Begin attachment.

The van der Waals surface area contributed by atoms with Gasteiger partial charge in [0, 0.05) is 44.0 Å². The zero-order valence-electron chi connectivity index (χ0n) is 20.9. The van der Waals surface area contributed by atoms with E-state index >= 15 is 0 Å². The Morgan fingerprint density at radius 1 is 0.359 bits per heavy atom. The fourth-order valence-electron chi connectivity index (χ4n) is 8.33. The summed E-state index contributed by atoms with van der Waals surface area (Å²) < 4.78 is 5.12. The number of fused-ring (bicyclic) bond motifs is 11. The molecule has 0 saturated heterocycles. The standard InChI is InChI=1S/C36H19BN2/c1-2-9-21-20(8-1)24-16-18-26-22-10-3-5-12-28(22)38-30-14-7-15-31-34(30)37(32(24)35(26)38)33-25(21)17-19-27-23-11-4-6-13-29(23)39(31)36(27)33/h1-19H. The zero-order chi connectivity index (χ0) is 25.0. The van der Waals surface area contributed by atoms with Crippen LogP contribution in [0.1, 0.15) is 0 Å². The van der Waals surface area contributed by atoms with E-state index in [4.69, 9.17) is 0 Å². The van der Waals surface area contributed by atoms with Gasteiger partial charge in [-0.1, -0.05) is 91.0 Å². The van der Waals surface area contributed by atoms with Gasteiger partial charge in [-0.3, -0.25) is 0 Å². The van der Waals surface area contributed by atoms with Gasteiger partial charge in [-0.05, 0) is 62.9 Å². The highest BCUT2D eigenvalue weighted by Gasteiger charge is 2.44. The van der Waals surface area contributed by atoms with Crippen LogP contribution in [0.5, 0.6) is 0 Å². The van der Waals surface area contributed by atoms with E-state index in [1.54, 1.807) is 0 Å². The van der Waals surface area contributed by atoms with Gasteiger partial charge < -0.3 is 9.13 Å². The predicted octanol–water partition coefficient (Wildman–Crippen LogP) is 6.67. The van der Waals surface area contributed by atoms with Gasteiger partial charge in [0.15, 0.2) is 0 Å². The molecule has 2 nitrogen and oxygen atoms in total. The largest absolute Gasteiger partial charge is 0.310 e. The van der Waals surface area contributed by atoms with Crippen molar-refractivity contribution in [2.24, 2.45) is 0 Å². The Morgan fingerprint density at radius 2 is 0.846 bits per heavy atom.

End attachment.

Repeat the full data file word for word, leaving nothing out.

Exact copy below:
The van der Waals surface area contributed by atoms with Gasteiger partial charge in [0, 0.05) is 44.0 Å². The zero-order valence-electron chi connectivity index (χ0n) is 20.9. The van der Waals surface area contributed by atoms with E-state index >= 15 is 0 Å². The Morgan fingerprint density at radius 1 is 0.359 bits per heavy atom. The fourth-order valence-electron chi connectivity index (χ4n) is 8.33. The summed E-state index contributed by atoms with van der Waals surface area (Å²) < 4.78 is 5.12. The number of fused-ring (bicyclic) bond motifs is 11. The molecule has 0 saturated heterocycles. The standard InChI is InChI=1S/C36H19BN2/c1-2-9-21-20(8-1)24-16-18-26-22-10-3-5-12-28(22)38-30-14-7-15-31-34(30)37(32(24)35(26)38)33-25(21)17-19-27-23-11-4-6-13-29(23)39(31)36(27)33/h1-19H. The zero-order chi connectivity index (χ0) is 25.0. The van der Waals surface area contributed by atoms with Crippen LogP contribution in [0.1, 0.15) is 0 Å². The van der Waals surface area contributed by atoms with E-state index in [4.69, 9.17) is 0 Å². The van der Waals surface area contributed by atoms with Gasteiger partial charge in [-0.1, -0.05) is 91.0 Å². The van der Waals surface area contributed by atoms with Gasteiger partial charge in [-0.3, -0.25) is 0 Å². The van der Waals surface area contributed by atoms with Gasteiger partial charge in [-0.05, 0) is 62.9 Å². The highest BCUT2D eigenvalue weighted by Gasteiger charge is 2.44. The van der Waals surface area contributed by atoms with Crippen LogP contribution in [0.5, 0.6) is 0 Å². The van der Waals surface area contributed by atoms with E-state index in [1.54, 1.807) is 0 Å². The van der Waals surface area contributed by atoms with Gasteiger partial charge < -0.3 is 9.13 Å². The predicted octanol–water partition coefficient (Wildman–Crippen LogP) is 6.67. The van der Waals surface area contributed by atoms with Gasteiger partial charge in [0.15, 0.2) is 0 Å². The molecule has 2 nitrogen and oxygen atoms in total. The largest absolute Gasteiger partial charge is 0.310 e. The van der Waals surface area contributed by atoms with Crippen molar-refractivity contribution in [2.24, 2.45) is 0 Å². The Morgan fingerprint density at radius 2 is 0.846 bits per heavy atom.